Release Date: 8/13/2013
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About the Book: Today is Leonard Peacock's birthday. It's also the day he is planning on killing his former best friend-and then himself-with his grandfather's pistol. Before he fulfills his plan, Leonard must say goodbye to the four people that matter the most to him: his elderly neighbor, his classmate the violin virtuoso, the homeschooler he has a crush on and his high school holocaust history teacher. As Leonard goes about his day, his plan-and his reasons-slowly uncover.
GreenBeanTeenQueen Says: I'm so torn on how I feel about Matthew Quick's books. I think he's a talented writer. I think he comes up with awesome premises for stories. But I always find myself a bit underwhelmed with the final product and Forgive Me, Leonard Peacock was the same way for me.
It's an incredibly engaging premise and I thought Leonard's voice was distinct and fantastic-it kept me engaged. I listened to this one on audio and it made a great audiobook and narrator Noah Galvin does a good job at making Leonard empathetic and interesting. He brings a nice sarcastic wit to the writing and he fits the audiobook well. I also thought the pacing of the book was well done-it kept me interested and I wanted to keep listening. And I can't deny that Quick's writing is original and creative. I felt for Leonard as his secrets are unveiled and I have to say I didn't see the reveal coming, which made for a great surprise as I was listening.
The adult characters are well drawn. I really loved Leonard's Humphrey Bogart obsessed neighbor and loved the relationship that was drawn between Leonard and the elderly man. It was charming without being overly charming and I found it believable. I also loved his relationship with his history teacher, Herr Silverman. Again, this relationship was well crafted and I loved seeing some positive adult influences in Leonard's life-without them being cheesy. They were authentic and I loved that.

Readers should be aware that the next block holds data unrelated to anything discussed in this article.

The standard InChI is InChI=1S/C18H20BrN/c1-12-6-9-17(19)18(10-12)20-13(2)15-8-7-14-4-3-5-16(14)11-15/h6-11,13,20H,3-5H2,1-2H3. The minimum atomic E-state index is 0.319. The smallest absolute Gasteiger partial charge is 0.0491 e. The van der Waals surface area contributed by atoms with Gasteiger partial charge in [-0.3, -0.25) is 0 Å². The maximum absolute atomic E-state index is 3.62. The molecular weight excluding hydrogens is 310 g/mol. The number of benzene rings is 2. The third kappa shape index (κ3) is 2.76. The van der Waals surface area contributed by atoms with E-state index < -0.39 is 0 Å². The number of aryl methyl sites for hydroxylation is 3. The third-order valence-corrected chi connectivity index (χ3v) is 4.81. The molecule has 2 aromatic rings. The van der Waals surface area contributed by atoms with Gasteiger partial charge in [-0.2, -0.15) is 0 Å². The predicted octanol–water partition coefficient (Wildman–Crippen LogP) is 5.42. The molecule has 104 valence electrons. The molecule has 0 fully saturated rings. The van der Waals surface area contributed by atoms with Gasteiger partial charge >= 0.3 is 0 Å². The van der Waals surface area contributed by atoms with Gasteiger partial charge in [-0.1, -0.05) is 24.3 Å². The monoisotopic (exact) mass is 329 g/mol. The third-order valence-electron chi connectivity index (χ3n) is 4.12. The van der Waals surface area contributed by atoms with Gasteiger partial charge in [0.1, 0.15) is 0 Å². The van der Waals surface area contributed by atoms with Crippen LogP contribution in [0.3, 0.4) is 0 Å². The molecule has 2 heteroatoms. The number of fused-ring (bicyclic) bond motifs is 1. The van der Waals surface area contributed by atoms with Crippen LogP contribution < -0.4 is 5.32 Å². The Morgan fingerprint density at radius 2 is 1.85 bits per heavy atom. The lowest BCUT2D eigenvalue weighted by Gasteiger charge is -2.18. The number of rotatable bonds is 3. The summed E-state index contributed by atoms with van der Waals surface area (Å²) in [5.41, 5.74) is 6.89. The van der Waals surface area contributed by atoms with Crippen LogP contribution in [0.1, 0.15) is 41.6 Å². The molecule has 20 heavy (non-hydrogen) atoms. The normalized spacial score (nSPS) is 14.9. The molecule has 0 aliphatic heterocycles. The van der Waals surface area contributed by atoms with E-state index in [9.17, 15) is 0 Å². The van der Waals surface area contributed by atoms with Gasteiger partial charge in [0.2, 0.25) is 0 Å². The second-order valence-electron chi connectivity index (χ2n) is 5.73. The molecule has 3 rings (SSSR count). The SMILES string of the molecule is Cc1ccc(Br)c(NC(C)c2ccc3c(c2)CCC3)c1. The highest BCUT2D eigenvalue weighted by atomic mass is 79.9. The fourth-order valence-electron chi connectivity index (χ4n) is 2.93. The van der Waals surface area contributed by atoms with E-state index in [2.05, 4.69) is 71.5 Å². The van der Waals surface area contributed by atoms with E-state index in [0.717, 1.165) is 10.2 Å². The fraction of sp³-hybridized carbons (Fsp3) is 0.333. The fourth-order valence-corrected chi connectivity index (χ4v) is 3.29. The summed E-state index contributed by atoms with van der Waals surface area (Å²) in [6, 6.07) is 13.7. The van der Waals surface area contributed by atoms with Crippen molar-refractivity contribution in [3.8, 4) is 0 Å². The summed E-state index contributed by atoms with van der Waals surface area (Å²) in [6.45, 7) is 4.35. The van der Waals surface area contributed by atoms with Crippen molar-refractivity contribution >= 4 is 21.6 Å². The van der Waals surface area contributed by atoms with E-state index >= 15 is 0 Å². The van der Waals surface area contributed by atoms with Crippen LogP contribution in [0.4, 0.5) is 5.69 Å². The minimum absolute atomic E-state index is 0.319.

But those was the only relationships I really cared for. While I liked the high school teacher, he seemed a bit over the top and too convenient by the end. Lauren, Leonard's homeschool crush, read more like a stereotypical conservative homeschooler than a real character-she was almost a satire of herself and was so ridiculous. I also didn't see why Leonard would see anything in her. And his violin playing classmate? Honestly, I remember nothing about him so he didn't stand out at all for me.
While my heart went out to Leonard as his secrets were unveiled, but I also found myself bouncing between empathy and annoyance for Leonard-and I'm not really sure why. Leonard was somewhat empathetic-I felt bad for him-but at the same time I found him whiny and selfish. I wanted him to do something-to stand up for himself. And I guess that's what he was trying to do, just in an unconventional way. But I felt like he could have done something sooner. He's such a smart guy but he doesn't do anything! I think this was just more my annoyance as his lack of living up to his potential, which was realistic to his character, but frustrating as a reader. Maybe I just had too much adult mindset as I listened to this one.
WARNING: SPOILERS BELOW!!!
Ok, I don't typically write spoilers into my reviews, but this is the part that bugged me the most. When I first encountered the letters from the future, I thought oh cool! What an awesome magical realism twist to this story. I loved this twist and thought it was so creative. But then we find out the letters aren't real and I was so mad at the author for making me believe in magical realism only to have it all be fake. It was such a horrible blow to me as a reader and I was very disappointed. Maybe that's putting too many of my hopes into my reaction. I can't be upset at something the book was not and what I wanted was not what the author wrote. But I felt like there was such an opportunity for something awesome and it fell flat.
Overall, I am impressed with Matthew Quick's writing. I think this will be a book that will divide readers-either they'll like it or not. And it's an engaging story that's well worth reading (or listening to). It just wasn't one of my favorites.
Full Disclosure: Reviewed from audiobook I downloaded from Audible.com